First, let’s begin with a correction: I stated a few entries back that the Ice Beam diminishes Samus’ attack power, but that was only true in the first couple of Metroid games. I wasn’t really paying attention and forgot that Super Metroid updates the Ice Beam’s mechanics so that you don’t freeze an enemy immediately upon shooting it; instead, the Ice Beam simply damages enemies until what would be the killing shot, at which point it does freeze your target. This is a far more sensible and effective way of destroying bad guys than the old way, and it’s a great revision.

Secondly, I want to talk some more about the destructible glass tube that serves as a conduit through Maridia. It’s such a wonderful piece of design! The first time you encounter it, you can’t break it; you can only run through it. But that short jog is enough to entice you with the existence of a never-before-heard-of zone of Zebes: You pass out of Brinstar on the map, then back in again, just long enough to get a glimpse of an underwater region through a window surrounded by caverns that appear to be damp with a trickle of leakage through porous rock.

When you return with Power Bombs, you can destroy the tube. You may not realize it your first time through, but later in the game you’ll encounter a similar tube that’s been destroyed as a hint that yes, this thing is fragile. If you do choose to break it at this point, you can (with a moderate amount of effort) explore a small piece of Maridia. Samus moves in a slippery, frustrating fashion underwater, but it is possible to climb up the shaft into which the broken tube opens and explore some of the surrounding rooms. Eventually, you’ll reach an effective dead end — a room where the weight of water combined with a downward flow of sand presses down on Samus to prevent her from making a crucial jump. Eventually, you have to backtrack… and if you drop down a masked pit whose presence is hinted at by all the crabs emerging from it, you’ll find a Map Room for Maridia. Here, you’ll get a glimpse of just how much of the region there is to explore. If you happen to luck into this while trying to figure out where to go now that the game has loosened the reins, you’ll understand quite clearly that this is where you’re to go next.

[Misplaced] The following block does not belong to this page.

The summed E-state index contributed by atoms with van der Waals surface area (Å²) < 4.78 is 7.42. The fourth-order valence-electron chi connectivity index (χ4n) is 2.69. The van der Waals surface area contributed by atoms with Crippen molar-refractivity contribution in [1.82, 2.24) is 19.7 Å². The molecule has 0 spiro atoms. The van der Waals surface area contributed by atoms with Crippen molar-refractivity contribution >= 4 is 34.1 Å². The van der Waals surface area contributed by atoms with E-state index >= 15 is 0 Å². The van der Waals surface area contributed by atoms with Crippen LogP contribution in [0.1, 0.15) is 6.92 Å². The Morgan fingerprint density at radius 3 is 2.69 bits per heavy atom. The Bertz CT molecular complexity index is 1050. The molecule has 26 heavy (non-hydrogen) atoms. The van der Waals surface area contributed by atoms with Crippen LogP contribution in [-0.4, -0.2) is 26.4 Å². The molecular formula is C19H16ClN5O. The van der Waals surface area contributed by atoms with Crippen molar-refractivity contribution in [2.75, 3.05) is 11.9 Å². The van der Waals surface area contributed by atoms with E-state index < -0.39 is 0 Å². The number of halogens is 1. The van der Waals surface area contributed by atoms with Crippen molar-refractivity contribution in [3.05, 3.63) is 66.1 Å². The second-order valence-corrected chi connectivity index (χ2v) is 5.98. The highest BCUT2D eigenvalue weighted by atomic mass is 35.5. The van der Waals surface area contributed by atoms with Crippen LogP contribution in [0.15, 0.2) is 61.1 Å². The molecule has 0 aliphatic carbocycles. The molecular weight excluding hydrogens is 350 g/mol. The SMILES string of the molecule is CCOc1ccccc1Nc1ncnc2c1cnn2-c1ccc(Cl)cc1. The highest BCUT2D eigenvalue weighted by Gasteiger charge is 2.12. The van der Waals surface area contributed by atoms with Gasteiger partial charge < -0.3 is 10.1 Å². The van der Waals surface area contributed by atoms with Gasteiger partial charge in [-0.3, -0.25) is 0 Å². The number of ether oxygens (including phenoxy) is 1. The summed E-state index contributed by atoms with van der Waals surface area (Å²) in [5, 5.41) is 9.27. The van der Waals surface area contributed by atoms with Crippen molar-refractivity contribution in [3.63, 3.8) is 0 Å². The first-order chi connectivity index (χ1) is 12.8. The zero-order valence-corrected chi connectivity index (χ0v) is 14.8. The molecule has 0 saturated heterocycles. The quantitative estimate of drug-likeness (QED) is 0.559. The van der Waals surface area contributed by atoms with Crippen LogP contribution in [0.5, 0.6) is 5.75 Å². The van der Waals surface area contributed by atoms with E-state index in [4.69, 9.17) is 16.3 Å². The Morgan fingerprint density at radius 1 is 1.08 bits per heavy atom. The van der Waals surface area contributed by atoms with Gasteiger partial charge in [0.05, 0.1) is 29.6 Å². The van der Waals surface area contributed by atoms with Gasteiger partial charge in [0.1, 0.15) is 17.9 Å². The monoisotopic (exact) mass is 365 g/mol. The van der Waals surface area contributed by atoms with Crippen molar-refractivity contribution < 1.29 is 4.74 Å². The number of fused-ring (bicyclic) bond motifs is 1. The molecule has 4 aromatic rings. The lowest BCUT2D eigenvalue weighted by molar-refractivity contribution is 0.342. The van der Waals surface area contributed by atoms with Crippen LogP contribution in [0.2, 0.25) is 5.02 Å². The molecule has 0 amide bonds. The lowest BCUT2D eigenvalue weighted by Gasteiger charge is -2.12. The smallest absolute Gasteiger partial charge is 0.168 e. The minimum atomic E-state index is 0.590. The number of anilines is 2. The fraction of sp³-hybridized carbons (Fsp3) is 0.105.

But first, it’s back to Norfair. While you can roam quite a bit through old ground and find some hidden items once you have Power Bombs and its prerequisite tools, there are still quite a few dead ends that you can’t quite pass over because of large expanses with curious hooks in the ceiling. Eventually, you’ll have to return to Norfair.

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And once you’re back in Norfair, the game applies the same Map Room trick as in Maridia. While you’ve explored a fair chunk of this region already, you can’t help but notice a bright yellow Power Bomb door as soon as you descend back into the area. Inside is a Map Room, which reveals the surprising truth about Norfair: You haven’t seen the half of it.

Beneath the areas you’ve already cased, Norfair contains an extensive series of tunnels and chambers — and if you pay careful attention to the unexplored blue portion of the map, you’ll notice a thinner portion of the outline to the upper left that beckons exploration. This turns out to be the gated chamber that led to the Ice Beam earlier, but now you can break through the Power Bomb blocks immediately after the gates.

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Below, you’ll find a fairly extensive network of rooms that you can explore quite quickly. In fact, you sort of have to, since you need the Speed Booster to break through some of the obstructions here.

Exploring the different doors here will eventually lead you to a heck of a surprise: